Key variables were summarized by group and study time. Regression models with the generalized estimating equation (GEE) approach with identity link for quantitative variables or with logit link for binary variables, where appropriate, were conducted to assess the training effect from pre-test to post-test, accounting for clustering and matching. The matching of facilities on type of facility, urban or rural location, type of reproductive health services available, and district was accounted by allowing the association of the matched facility pairs in the correlation matrix of the model. The models also include variables for time (pre- or post-test) and an interaction term of time and group. The interaction term allows us to understand if the training group had a significantly larger and positive increase from pre-test to post-test compared with the control group. In some cases where measures are available at post-test only, the analyses were based on the model that excludes the time and the interaction term of time and group.

Data were analysed using SAS version 9.1 (Cary, NC). Proc GENMOD of SAS was used for fitting the models. P-values less than 0.05 were considered significant. Though power calculation was done for a certain variable only, the training intervention effect was also assessed for other key variables. Accordingly, P-values corresponding to these assessments are considered as additional information.

Cost data collection and analysis

The economic component of this study assessed the costs of the supervisor training intervention by measuring the costs of the four primary intervention components: training preparation activities and curriculum development, the 1-week intensive training session, the brief follow-up training activity, and the supportive supervision visits conducted in the field.

An Excel-based costing instrument was developed by Family Health International (FHI) to track the use of personnel and non-personnel resources used during all four components of the intervention. Cost data were collected and recorded by JHPIEGO staff using this Excel-based instrument. During an initial data cleaning, FHI staff followed up with JHPIEGO staff to clarify data inconsistencies. Subsequently, FHI staff further analysed the collected data for reliability and made adjustments as necessary.

The analysis of costs was conducted primarily from an accounting perspective to identify the ‘additional outlays’ necessary to implement the four phases of the intervention. Resources include personnel (salary of persons that participated in various activities and per diems) as well as non-personnel items (including transportation, venue, mailings, materials and supplies). Although potentially important in terms of overall management decision-making within a local resource scenario (i.e. MOH conducting training scale-up activities), the economic costs of participant time were not calculated. In this analysis, total accounting costs, total accounting cost per intervention component, and the total cost per person trained were calculated.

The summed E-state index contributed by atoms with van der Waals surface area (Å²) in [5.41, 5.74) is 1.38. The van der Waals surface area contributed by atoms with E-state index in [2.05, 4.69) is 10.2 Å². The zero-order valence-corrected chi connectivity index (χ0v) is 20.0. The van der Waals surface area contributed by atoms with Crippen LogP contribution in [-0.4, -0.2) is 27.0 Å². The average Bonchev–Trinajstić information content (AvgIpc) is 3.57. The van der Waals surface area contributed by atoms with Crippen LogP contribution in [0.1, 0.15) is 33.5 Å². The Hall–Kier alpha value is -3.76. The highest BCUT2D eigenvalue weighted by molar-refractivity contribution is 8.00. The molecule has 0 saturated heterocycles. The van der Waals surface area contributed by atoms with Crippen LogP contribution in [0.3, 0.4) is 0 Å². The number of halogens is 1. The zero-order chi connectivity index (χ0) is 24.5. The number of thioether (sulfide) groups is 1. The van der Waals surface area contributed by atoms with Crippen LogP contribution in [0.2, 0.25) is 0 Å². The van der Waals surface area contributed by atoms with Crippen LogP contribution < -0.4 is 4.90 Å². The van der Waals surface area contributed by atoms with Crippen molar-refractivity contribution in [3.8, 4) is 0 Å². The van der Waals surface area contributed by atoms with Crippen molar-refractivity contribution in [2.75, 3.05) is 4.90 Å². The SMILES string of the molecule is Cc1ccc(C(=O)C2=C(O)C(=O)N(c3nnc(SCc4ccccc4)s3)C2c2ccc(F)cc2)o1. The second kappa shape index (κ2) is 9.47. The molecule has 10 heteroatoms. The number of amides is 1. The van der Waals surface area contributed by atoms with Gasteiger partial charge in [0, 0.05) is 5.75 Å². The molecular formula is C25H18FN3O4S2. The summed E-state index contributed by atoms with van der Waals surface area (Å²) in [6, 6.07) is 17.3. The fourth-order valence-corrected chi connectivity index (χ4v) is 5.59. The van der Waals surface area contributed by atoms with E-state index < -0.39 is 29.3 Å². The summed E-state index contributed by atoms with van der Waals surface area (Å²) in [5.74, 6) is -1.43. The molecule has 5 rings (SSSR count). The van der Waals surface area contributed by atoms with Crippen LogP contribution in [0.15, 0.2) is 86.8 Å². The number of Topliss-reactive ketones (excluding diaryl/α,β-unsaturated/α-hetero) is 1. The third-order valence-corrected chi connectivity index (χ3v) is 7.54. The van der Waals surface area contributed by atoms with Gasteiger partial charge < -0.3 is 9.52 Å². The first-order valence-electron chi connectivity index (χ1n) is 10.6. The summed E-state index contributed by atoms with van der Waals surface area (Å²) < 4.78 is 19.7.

Under the expectation that the training would be conducted locally on scale up, we conducted an analysis of costs assuming that local JHPIEGO staff would conduct the entire training and all support supervision visits in the field. Furthermore, since the performance improvement training package had already been developed by JHPIEGO and was expected to be replicated in its existing form, costs associated with the development of the training package were not included in this scenario. Some limited personnel time for becoming acquainted with the curriculum was included. Lastly, research costs were excluded from these analyses.

Ethical approval for the study was obtained in the United States and Kenya, and verbal informed consent was obtained from all participants.

Results

In both training and control groups, the majority of supervisors were supervisors of health centres; in the training group 17 of the 30 were from health centres, and 16 of 30 in the control group (Table 1). The remaining supervisors were supervisors in hospitals, sub-district hospitals, and sub-heath centres. The majority of supervisors reported their clinical job title as ‘nurse’. Providers were mainly nurses or midwives.

Table 1

Number of types of health facilities by group; supervisors’, providers’ and clients’ background characteristics by group at baseline; and sample sizes for each data collection activity by timing

 Training Control 
Type of health facility   
Health centre 17 16 
District hospital 
University hospital 
Sub-district hospital 
Sub-health centre 
Baseline comparison of supervisors’, providers’ and clients’ characteristics 
Supervisors (n = 30) (n = 30) 
Mean age (in years) 36.8 38.4 
Mean number of living children 2.3 2.6 
Female 50.0% 60.0% 
Marital status   
    Married, living together or apart 87% 73% 
    Single/divorced/separated/widowed 13% 27% 
Professional qualifications   
    Clinical officer 27% 27% 
    Nurse/midwife 73% 73% 
Providers (n = 96) (n = 100) 
Average age (in years) 39.1 39.7 
Mean no. of living children 3.2 2.8 
Female 89% 77% 
Marital status   
    Married, living together or apart 79% 83% 
    Single/divorced/separated/widowed 21% 17% 
Clients (n = 132) (n = 124) 
Mean age (in years) 25.9 25.8 
Mean no. of living children 2.4 2.4 
Female 98% 98% 
Marital status   
    Married, living together or apart 79% 83% 
    Single/divorced/separated/widowed 31% 17% 
Highest level of education completed   
    No schooling 3% 5% 
    Primary 69% 68% 
    Secondary or higher 28% 27% 
Main occupation   
    Housewife 43% 40% 
    Farmer 27% 31% 
    Small trader 23% 16%